Saturday, April 2, 2022

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The Letter from Briarton Park, Sarah Ladd

This was a sweet novel that I finished reading about a week ago or so. I didn't have too many expectations going in and at first, I was honestly wondering why I had requested it -- I have this stupid idea that I'm somehow 'over' this type of novels due to my age. 

But this one was a nice surprise after all. I liked the warm tone of voice of the author, I very much enjoyed the female heroine, and also how she interacted with the people around her. 

I found her story to be relatively sad, but I will admit that every now and then, I would be a little annoyed by the fact that she put so much accent on her breeding and family and how unlucky she was because she didn't know her parents up to a point in her life. 

The sweet love story that blooms in this book was super enjoyable! The male character is pretty much everything you might ever want in a man. He is dependable, loyal, trustworthy, and he cares for his family, and overall he's just a good guy that wants to help Cassandra as much as possible. 

There was another male character that I didn't like at all, which made me think that the author did an excellent job of making him detestable, especially after the second half of the book.  

What I liked about it

The story in itself was interesting and I liked that the pace wasn't slow at all. There were things happening in every chapter, whether because we got to meet new characters (or some that we had heard about but whose actions we didn't previously know).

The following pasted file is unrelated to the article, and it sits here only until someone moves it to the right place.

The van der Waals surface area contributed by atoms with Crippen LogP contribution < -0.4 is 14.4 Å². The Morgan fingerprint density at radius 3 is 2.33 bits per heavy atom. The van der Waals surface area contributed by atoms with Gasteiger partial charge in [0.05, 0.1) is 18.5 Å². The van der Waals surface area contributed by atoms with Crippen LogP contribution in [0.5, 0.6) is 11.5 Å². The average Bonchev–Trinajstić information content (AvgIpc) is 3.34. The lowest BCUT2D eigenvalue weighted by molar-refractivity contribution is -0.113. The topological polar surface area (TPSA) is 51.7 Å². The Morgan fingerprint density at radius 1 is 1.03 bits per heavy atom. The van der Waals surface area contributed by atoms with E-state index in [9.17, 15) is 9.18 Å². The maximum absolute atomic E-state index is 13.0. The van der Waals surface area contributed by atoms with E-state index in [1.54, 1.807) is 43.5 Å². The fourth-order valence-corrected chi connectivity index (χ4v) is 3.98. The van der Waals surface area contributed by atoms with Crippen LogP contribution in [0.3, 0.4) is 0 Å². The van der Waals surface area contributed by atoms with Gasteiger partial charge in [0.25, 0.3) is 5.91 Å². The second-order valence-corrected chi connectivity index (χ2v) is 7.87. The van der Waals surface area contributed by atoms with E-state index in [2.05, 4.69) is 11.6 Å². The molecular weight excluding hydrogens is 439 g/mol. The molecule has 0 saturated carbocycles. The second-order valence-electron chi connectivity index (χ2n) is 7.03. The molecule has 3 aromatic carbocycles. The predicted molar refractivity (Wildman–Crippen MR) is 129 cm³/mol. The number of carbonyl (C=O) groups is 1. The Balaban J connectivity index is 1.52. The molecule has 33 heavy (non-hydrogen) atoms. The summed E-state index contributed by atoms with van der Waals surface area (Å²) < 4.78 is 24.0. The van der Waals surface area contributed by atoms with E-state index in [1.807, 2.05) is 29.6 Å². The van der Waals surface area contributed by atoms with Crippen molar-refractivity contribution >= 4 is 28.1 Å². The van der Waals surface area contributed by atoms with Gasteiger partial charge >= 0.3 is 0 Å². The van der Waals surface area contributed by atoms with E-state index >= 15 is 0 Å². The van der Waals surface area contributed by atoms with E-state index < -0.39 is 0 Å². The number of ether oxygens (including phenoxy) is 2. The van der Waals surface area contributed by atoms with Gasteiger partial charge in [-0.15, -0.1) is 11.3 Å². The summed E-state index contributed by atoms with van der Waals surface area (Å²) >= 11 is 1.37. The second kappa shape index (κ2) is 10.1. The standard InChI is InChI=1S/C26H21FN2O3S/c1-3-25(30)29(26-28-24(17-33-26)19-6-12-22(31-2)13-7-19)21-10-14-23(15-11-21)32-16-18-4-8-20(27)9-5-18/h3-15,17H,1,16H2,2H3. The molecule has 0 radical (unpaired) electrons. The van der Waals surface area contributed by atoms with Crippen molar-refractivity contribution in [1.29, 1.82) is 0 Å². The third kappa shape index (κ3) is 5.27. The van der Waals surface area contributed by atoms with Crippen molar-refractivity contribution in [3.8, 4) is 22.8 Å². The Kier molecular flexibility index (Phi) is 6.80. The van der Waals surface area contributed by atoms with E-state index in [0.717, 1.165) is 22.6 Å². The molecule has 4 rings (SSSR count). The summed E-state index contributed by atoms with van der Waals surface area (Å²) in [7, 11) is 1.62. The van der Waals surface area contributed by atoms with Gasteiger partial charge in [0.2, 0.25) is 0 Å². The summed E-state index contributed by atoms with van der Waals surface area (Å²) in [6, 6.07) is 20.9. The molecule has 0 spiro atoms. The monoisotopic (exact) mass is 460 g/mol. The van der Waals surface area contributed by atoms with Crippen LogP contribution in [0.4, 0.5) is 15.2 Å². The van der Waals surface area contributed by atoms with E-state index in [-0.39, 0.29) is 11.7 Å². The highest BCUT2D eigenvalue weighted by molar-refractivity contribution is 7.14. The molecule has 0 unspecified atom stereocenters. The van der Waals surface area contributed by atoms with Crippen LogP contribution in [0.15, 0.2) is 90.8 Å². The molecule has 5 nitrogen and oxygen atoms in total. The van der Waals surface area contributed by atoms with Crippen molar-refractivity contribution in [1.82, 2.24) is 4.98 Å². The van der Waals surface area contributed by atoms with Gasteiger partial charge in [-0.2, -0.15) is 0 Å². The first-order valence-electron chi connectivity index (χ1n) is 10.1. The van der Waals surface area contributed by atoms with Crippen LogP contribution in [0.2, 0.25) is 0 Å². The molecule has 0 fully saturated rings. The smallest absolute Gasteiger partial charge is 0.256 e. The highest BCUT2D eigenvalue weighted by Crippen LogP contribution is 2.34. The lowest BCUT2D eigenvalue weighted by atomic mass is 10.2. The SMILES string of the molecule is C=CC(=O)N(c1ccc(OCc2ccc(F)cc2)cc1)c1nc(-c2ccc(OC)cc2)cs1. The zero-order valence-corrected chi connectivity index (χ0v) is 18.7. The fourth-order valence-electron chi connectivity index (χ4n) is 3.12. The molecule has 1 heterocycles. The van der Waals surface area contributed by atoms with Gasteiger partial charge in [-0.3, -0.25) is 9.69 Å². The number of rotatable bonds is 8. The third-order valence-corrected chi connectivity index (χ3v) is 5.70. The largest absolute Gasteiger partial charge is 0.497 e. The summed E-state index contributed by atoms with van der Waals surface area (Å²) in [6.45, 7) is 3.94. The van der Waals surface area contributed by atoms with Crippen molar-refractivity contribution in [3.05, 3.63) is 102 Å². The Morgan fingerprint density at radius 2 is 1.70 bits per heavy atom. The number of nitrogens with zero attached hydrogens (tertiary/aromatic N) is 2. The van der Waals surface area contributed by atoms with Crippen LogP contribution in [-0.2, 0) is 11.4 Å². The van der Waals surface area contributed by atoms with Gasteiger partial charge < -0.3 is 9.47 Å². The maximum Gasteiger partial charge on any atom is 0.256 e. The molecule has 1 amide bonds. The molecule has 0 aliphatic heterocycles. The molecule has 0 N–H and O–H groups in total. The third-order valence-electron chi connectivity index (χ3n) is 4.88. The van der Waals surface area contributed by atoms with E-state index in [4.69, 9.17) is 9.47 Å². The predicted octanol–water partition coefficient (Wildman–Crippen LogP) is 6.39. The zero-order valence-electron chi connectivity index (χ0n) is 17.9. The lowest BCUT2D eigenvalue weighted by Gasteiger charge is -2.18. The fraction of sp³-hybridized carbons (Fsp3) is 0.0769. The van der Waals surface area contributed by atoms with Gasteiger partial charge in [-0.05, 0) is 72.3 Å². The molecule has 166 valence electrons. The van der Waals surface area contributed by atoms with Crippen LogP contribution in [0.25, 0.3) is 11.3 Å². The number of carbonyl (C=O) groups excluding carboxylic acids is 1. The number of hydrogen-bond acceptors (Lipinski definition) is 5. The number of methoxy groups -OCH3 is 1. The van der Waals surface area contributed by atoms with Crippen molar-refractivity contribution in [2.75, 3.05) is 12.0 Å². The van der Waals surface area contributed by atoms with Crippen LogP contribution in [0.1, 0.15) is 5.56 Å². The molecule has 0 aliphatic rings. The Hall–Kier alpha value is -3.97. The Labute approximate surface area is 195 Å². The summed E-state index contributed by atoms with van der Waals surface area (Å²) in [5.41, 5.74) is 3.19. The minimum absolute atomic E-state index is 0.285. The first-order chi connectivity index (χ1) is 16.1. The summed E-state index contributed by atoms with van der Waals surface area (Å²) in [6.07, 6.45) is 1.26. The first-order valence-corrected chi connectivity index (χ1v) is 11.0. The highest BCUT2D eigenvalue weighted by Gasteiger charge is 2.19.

I'd say that this book is very easy to read, but the pace and the background might make it time-consuming, to some extent. 

I think I read it in a bit over a week, which might be a lot for me, at least since the beginning of the year. 

Perhaps the thing that I liked the most was Cassandra's character. She was a really down-to-earth woman that didn't want to focus on her emotions or frivolous things that might have interested other females of her time -- such as making an advantageous marriage as soon as possible. 

The overall decency of most of the characters in this book was surprising to me. I thought that Cassandra's friend would have some ulterior motive for befriending her, but that was not true in the end. 

Furthermore, I truly enjoyed the description of the views on life and society that most people had in those times -- especially since many were prejudiced against individuals that weren't in the same class as they themselves were. 

I realize this is perhaps a dated topic, but I think that reading historical novels, even historical romance, can help us better understand how people thought at a specific time. So, I think that The Letter from Briarton Park is a winner in this respect. 

And finally, what I really liked about this book was the lack of 'steam'. In the past years, I've realized that authors that focus on the intense and often times insane and instantaneous chemistry between two characters somewhat can't focus on the rest of the story, so that was not an issue I had to handle with this one. 

What I didn't like about it

I think I would have liked a faster pace, although it was moderate. 

This book left me a little frustrated at times even though the conflicts I read about resolved in the end. But the prejudice that some of the characters had against others was very challenging for me to handle -- although I understand that that's how things were back then. 

All in all, I think that this is a sweet and clean historical romance (although I wouldn't consider it 'romance' in the traditional sense of the word) that would make the perfect read for teenage girls, for example. 

Thank you to NetGalley and Thomas Nelson for giving me an e-copy of this book in exchange for an honest review. 

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